By Peter Osalor
THE Nigerian economy is overwhelmingly dependent on oil, while accounts for 81 percent of government revenue and more than 97 percent of export earnings. Myopic policies pursued by successive military regimes in the final decades of the last century devastated the traditional agrarian economy and crippled growth in the non-oil sectors.
Consequently, Nigeria’s growing oil wealth corresponded with a simultaneous decline of human development indicators and widening urban- rural divides. Massive imbalances in the economy spawned a thriving informal sector that continues to sustain most of Nigeria’s 188 million people( UN estimates October 19, 2016) . The fundamental problem with the Nigerian economy is its failure to diversify.
Instead of investing oil revenues in multi-sector economic growth or poverty alleviation, past governments frittered away national profits through unsustainable import reliance, poorly sustained policies, and corruption. The resulting fragility has been clearly evident during the global economic downturn which has impacted key areas of the Nigerian economy from banking and foreign exchange reserves to the capital market and the mortgage sector.
Nigeria is better placed to develop a well-diversified economy than any other country in the West Africa. The abundance of natural resources, mineral deposits and fertile land it enjoys is unrivalled, as is its substantial human resource pool. A range of initiatives devoted to promoting other sectors of the economy is already in place as part of the government’s extensive reforms programme. The non–oil economy saw two- fold growth to 7 percent between 2001 and 2006, an encouraging sign in view of Nigeria’s vision 2020 goal of accelerated growth and economic consolidation. Optimising resource and raw material utilisation by developing a mass base of inter- linked enterprises are central to this scheme.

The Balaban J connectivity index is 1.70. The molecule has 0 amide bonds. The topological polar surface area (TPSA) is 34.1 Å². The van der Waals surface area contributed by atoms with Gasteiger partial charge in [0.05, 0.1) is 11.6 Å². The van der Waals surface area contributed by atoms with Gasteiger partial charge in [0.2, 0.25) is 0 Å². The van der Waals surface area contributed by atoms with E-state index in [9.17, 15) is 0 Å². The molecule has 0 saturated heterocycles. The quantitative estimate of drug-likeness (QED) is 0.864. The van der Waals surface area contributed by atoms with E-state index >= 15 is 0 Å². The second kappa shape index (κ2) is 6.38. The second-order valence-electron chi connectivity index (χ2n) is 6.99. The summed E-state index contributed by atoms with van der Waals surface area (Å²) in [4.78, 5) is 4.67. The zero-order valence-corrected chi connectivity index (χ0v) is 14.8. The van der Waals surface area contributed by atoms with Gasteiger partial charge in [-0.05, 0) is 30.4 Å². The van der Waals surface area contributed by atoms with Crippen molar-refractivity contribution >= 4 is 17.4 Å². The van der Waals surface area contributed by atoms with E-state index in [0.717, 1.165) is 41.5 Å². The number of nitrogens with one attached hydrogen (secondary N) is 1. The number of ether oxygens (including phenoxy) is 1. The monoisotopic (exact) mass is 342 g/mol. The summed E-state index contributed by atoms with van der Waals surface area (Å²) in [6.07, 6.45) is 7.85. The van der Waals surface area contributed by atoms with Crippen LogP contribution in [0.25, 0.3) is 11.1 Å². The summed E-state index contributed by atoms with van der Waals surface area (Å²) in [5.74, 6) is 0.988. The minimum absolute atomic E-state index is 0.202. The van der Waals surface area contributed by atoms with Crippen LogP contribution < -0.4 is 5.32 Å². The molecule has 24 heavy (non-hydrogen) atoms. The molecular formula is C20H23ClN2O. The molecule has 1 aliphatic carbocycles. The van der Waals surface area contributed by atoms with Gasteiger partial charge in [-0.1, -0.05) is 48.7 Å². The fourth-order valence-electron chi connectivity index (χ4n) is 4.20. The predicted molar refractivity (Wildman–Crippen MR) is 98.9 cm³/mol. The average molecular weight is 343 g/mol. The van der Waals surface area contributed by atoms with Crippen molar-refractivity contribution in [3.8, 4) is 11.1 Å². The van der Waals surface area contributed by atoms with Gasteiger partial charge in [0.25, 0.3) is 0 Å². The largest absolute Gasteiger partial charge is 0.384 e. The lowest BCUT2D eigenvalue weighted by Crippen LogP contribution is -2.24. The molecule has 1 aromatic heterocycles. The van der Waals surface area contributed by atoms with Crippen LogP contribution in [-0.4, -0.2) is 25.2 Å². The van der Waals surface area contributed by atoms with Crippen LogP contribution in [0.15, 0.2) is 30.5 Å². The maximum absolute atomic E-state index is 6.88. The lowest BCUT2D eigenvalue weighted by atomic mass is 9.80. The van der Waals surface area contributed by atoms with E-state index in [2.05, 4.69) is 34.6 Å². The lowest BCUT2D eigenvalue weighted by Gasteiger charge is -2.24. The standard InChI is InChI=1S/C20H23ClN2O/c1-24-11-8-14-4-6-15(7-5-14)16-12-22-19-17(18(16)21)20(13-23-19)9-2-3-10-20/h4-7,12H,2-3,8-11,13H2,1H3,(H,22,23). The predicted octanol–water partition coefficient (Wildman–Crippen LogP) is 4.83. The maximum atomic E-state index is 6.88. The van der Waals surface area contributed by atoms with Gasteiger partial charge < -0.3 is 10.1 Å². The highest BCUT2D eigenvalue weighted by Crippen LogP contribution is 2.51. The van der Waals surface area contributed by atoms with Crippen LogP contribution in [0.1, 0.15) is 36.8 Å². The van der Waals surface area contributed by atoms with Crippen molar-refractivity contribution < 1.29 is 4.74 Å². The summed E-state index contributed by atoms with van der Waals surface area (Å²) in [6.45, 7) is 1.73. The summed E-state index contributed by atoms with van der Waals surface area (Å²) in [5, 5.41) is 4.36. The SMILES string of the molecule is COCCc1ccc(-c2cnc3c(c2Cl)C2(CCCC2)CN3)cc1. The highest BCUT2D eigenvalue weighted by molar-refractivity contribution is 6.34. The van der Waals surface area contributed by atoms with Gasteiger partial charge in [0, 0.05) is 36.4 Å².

Raw material utilisation
Given past experiences and present realities, Nigeria’s resurgence is inseparably tied to business expansion in the small and medium sector. SMEs have proved reliable vehicles of economic transformation across the developing world because of the wide scope of their benefits – employment generation, foreign exchange conservation, optimal resource utilisation and equitable wealth distribution. The most convincing benefits of all, however, is the independence among businesses that SMEs foster- a critical consideration in the context of Nigeria’s long term ambition.
Recent efforts by government to promote a more inter- linked enterprise economy includes: Reinforcing the financial sector with the 2004 bank consolidation programme to improve credit access to the private sector, specifically, small businesses. Privatising major public sector entities in oil production and marketing, construction, mining and ports to promote private participation and downstream enterprise development. Reduction of government expenditure and involvement in direct economic production through commercialisation, disinvestment and strategic mergers.
The Nigerian economy has not diversified as hoped. Even after a decade of multifarious reforms, more than half of all industrial raw material and consumer goods continue to be imported. Non- oil export remains marginal while growth in potential boom sectors like tourism and textiles is sluggish. The dynamic economy running on rapid enterprise development that Nigeria is desperate for remains patently unachieved. The challenge of economic diversification is not limited to the developing world.
Emerging and developed economies likewise are constantly seeking to reinvent and diversify their economic profile to reduce dependency on traditional sectors and take advantage of new opportunities in our globalised world. The oil rich emirate of Saudi Arabia, which is well on the way to rein venting itself as a luxury tourist destination, is a striking example.
Nigeria’s oil reserves are estimated to run out before the end of 2030. Even if further reserves are explored over the coming years, the eventual decline of oil- driven economy is inevitable. Nigeria’s future standing on the world stage is therefore, a future beyond oil. If this future is to be a prosperous one it will be because Nigeria has successfully realised a multi-faceted and interdependent enterprise economy based on a profound entrepreneurial revolution.
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